Sixtus II, Pope and Martyr

A blessed memorial of Pope Saint Sixtus II and Companion Martyrs, who were beheaded along with six of his deacons in witness to the Faith, on the sixth of August, in the year of our Lord 258, under the persecution of Emperor Valerian.  Many priests, bishops and laity were put to death, and Sixtus was one of the first to receive the palm of martyrdom.  He would be followed a few days later by another of his deacons, Lawrence, one of the few non-Apostle saints to be honoured with the full rank of a ‘feast’.

We also honour today Saint Gaetano Cajetan (1480-1547), not to be confused with the ‘other’ Cajetan, whose name was Thomas, a famed commentator on Saint Thomas Aquinas (who lived around the same time).  Rather, this Cajetan was a true reformer in the time of the inaptly named Protestant ‘reformation’, a lawyer, medical worker and priest, who founded the religious order of the Theatines, after the city of Chieti where they arose (their more accurate and full name is the Congregation of Clerics Regular of the Divine Providence).  The Theatines were one of a group of new Orders (primary amongst them, the Society of Jesus) which helped renew and revitalize the Church during the tumultuous 16th century, leading into the modern era.

On the note of the witness of the hierarchy, a good read is the recent fine article by Father George Rutler, a summary of a forthcoming book on the qualities requisite in a pastor, especially a parish priest.  Practical good advice, and I look forward to the fuller treatment.  If only every priest were to fulfil, even at the most basic level, the requirements of the priesthood, the world would be a very different and a far better, place. The same, of course, goes for the laity.  God does not ask much of us, really, for His yoke really is ‘easy’ and His burden ‘light’, if we but obey His voice. It is when we resist, and kick against the goad, that things get difficult.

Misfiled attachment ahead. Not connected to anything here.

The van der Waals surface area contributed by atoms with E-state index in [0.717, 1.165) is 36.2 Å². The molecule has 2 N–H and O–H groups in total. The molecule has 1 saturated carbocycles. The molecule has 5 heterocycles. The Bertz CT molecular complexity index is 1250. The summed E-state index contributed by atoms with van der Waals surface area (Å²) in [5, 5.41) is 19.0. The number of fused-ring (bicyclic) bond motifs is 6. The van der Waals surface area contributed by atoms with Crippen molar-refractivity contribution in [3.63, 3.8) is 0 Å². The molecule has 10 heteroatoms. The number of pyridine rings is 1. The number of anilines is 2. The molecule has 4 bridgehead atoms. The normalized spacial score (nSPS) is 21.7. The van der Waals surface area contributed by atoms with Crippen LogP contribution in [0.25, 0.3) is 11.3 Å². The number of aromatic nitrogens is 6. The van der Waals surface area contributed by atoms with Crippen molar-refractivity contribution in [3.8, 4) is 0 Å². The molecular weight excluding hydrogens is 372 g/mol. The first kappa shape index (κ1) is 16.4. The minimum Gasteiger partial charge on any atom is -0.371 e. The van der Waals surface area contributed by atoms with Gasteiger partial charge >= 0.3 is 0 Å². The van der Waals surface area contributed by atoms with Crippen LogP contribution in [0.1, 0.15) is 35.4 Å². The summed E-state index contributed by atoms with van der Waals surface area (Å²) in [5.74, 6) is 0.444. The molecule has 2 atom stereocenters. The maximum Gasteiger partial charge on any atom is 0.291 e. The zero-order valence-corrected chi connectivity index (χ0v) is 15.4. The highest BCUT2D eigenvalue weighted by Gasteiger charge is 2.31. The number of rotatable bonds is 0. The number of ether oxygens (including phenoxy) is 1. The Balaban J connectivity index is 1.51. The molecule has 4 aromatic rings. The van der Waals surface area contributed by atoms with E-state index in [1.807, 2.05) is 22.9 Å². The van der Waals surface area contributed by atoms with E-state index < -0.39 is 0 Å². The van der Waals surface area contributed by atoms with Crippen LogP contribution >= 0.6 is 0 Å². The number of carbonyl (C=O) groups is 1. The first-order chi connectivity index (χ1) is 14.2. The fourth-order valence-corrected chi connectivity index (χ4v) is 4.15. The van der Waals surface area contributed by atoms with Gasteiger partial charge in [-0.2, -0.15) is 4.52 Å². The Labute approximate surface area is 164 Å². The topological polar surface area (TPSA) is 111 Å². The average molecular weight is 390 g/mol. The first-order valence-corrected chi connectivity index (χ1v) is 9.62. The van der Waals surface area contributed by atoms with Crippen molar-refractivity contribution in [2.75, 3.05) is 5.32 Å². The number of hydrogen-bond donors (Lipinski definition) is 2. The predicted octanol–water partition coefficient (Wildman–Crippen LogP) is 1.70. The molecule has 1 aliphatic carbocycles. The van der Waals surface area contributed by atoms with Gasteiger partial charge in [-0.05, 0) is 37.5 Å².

Here is advice from today’s Office of Readings, from Saint Cyprian, himself a bishop, in Carthage, who would be martyred himself a month or so after Pope Sixtus, in September, soon after penning these prophetic words:

I ask you to make these facts known to the rest of our fellow bishops, in order that by the exhortation of their pastors the brethren everywhere may be strengthened and prepared for the spiritual combat. Let all our people fix their minds not on death but rather on immortality; let them commit themselves to the Lord in complete faith and unflinching courage and make their confession with joy rather than in fear, knowing that in this contest the soldiers of God and Christ are not slain but rather win their crowns.

Farewell in the Lord, dearest brother.